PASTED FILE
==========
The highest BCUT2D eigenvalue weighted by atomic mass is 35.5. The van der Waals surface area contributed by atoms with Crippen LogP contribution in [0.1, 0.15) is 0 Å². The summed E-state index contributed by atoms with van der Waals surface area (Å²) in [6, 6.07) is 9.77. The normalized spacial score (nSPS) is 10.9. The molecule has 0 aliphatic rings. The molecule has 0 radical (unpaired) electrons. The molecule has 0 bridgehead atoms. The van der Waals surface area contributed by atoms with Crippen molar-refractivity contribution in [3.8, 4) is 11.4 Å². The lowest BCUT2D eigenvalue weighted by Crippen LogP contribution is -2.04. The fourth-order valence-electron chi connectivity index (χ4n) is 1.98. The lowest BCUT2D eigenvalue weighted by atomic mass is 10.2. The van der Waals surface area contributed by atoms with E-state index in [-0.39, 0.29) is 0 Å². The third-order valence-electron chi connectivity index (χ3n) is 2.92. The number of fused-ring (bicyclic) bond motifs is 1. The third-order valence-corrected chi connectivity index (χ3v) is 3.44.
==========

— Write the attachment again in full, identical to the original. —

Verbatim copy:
The highest BCUT2D eigenvalue weighted by atomic mass is 35.5. The van der Waals surface area contributed by atoms with Crippen LogP contribution in [0.1, 0.15) is 0 Å². The summed E-state index contributed by atoms with van der Waals surface area (Å²) in [6, 6.07) is 9.77. The normalized spacial score (nSPS) is 10.9. The molecule has 0 aliphatic rings. The molecule has 0 radical (unpaired) electrons. The molecule has 0 bridgehead atoms. The van der Waals surface area contributed by atoms with Crippen molar-refractivity contribution in [3.8, 4) is 11.4 Å². The lowest BCUT2D eigenvalue weighted by Crippen LogP contribution is -2.04. The fourth-order valence-electron chi connectivity index (χ4n) is 1.98. The lowest BCUT2D eigenvalue weighted by atomic mass is 10.2. The van der Waals surface area contributed by atoms with E-state index in [-0.39, 0.29) is 0 Å². The third-order valence-electron chi connectivity index (χ3n) is 2.92. The number of fused-ring (bicyclic) bond motifs is 1. The third-order valence-corrected chi connectivity index (χ3v) is 3.44.